Illumina defends Grail deal; expects EU formal objections on Wednesday
(Reuters) – Illumina Inc on Tuesday defended the $8 billion purchase of Grail Inc as it gears up to battle formal objections raised by European antitrust regulators, which the company expects to be issued on Wednesday.
The deal was finalised in August, and Illumina has said it would hold Grail, which makes a non-invasive, early detection biopsy test to screen for many kinds of cancers using DNA sequencing, as a separate company while waiting for approval from the EU.
The European Commission last month had taken interim measures after Illumina closed the deal before its approval, including an order that Grail be kept separate.
The bloc’s antitrust regulators will decide by Feb. 4 here whether to clear it. The regulators have previously cautioned that the acquisition could curb innovation and competition here.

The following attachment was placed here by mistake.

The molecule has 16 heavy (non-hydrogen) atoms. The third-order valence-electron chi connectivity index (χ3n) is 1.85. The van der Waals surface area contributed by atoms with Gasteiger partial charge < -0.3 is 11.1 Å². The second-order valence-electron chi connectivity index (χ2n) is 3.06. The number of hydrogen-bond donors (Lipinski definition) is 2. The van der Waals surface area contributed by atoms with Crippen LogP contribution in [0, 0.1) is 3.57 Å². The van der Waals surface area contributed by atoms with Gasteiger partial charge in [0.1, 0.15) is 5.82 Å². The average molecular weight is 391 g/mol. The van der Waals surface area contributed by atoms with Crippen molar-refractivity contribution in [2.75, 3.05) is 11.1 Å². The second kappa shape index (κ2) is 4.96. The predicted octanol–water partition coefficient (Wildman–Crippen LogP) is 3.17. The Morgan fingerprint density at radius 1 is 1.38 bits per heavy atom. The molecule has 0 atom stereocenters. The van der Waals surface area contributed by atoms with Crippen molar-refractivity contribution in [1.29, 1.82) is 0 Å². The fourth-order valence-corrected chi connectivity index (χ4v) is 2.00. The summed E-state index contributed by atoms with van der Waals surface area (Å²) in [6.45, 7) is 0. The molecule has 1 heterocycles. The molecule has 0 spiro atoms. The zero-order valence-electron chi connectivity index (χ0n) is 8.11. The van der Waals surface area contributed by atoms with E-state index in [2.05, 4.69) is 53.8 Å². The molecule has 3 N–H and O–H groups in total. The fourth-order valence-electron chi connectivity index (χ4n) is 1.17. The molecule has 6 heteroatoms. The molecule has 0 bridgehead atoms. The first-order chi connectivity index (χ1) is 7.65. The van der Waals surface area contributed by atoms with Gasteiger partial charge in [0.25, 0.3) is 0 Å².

Menlo Park, California-based Grail has no presence in Europe and has no plans to enter the region for the foreseeable future, Illumina said on Tuesday in a briefing paper sent to all the national competition authorities in the European Economic Area.
Any potential effects of the deal on competition in the region are therefore “remote and highly speculative,” it said.
Illumina announced the cash-and-stock deal for Grail last year, buying out investors including Amazon founder Jeff Bezos, to regain control of a company here it spun out in 2016.
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